Rachel Ferrari, BC ’13 and vice president of Barnard’s Student Government Association, said that “power dynamics between Barnard and other undergraduate student leaders can be somewhat challenging.”
“At times I question my own power and influence simply because I’m on Barnard’s side of the street,” she said.
“The fact of the matter is that CU’s policies affect us directly,” she added.
Michael Laracuente, CC ’13, questioned the necessity of the “mean, stupid jokes” he has heard about Barnard students.
“I do see [students] sometimes jokingly perpetuating the stereotypes that Barnard girls are dumb,” Laracuente said. “I don’t think that’s true from my experience. I’ve never felt that way with any of my Barnard girl friends.”
From administrators’ perspectives, at least, the relationships from one side of Broadway to the other are strong.
“We have nothing but good relationships with the folks at Columbia,” Spar said. “I have no formal channel of interaction [with Columbia], but there is always an open conversation when we have an interest that concerns both of our campuses.”
The business deal
Barnard—which has a yearly operating budget of about $160 million—currently pays Columbia about $5 million per year for cross-registration privileges, and for the use of resources like libraries.
This is the academic component of the schools’ relationship, which Brown said allows Barnard and Columbia to avoid duplicating some academic resources. For instance, he noted, only Barnard has an urban studies department, and only Columbia has a computer science department.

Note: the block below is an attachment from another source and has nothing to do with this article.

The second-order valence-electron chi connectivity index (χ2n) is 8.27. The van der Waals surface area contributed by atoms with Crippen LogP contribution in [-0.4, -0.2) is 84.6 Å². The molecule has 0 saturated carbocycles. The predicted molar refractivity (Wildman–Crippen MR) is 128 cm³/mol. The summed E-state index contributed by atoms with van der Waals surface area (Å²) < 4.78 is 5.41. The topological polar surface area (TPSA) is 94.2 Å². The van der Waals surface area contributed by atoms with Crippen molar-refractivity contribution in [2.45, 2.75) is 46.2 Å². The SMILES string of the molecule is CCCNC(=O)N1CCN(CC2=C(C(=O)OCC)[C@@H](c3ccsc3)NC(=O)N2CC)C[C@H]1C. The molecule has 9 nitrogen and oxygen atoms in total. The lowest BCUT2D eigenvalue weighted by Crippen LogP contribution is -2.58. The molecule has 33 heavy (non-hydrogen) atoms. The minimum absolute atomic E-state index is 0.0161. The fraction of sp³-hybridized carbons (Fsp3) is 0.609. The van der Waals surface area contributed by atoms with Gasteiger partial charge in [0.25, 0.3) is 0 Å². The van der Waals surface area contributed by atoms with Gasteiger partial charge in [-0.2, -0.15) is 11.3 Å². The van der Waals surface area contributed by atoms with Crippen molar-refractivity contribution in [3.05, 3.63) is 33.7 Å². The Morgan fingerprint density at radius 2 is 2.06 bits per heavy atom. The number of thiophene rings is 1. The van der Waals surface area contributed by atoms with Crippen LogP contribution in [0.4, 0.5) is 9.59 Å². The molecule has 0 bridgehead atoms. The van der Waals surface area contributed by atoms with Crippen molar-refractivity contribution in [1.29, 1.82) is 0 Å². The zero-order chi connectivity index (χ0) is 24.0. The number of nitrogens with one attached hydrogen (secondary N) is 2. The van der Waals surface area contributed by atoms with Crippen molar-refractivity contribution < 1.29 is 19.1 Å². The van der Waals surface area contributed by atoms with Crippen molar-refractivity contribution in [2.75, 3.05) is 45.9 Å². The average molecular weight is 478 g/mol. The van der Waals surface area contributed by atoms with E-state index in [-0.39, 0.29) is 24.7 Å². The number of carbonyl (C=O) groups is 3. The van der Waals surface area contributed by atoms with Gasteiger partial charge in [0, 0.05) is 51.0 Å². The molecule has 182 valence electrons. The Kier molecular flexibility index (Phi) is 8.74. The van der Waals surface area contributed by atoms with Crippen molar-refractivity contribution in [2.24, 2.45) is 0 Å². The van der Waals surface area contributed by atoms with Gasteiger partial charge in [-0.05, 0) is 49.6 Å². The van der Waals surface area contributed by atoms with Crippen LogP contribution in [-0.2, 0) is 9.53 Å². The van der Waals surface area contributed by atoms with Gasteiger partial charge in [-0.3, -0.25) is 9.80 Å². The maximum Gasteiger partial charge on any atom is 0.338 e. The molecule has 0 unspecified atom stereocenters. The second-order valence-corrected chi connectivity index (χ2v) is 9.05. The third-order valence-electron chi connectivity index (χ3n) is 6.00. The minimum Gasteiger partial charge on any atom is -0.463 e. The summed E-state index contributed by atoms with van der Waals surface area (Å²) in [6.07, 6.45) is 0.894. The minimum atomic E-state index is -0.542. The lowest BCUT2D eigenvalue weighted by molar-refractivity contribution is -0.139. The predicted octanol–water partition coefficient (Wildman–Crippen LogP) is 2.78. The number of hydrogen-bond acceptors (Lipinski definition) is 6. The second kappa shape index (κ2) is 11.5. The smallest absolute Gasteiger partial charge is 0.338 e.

“There’s a very long history that predates coeducation of what’s called an interoperate relationship, which is basically the business deal,” Brown said. “I think that for both Barnard College and Columbia College in particular, that part of the relationship means that we don’t have redundancy in staffing. We each are doing what we should be doing so that our students have everything.”
“We have a consortium relationship that allows students to exchange courses in both directions,” Hinkson said. “As part of that contractual relationship we have with Columbia, our Barnard degree is also included in the conferring of degrees at Columbia University. But we have our own endowment, board of trustees and president.”
While Barnard currently pays Columbia about $5 million annually for academic resources, the size of the payment goes up every year by the percent that Barnard or Columbia College’s tuition increases, whichever is lower.
“It sounds high in some ways,” Brown said, referring to the $5 million figure. “But in other ways, if you think about if both sides of the street were to offer the number of things that we’re not having to offer because of the deal, our expenses would be higher.”
Spar said that because of the schools’ academic relationship, Barnard students have the best of both worlds.
“The relationship is admittedly a complicated one, a unique one and one that may take a few sentences to explain to the outside community,” she said. “I think it's phenomenal that Barnard students have all of the advantages of a small liberal arts college, and a women’s college, but our students get to participate in the larger university community.”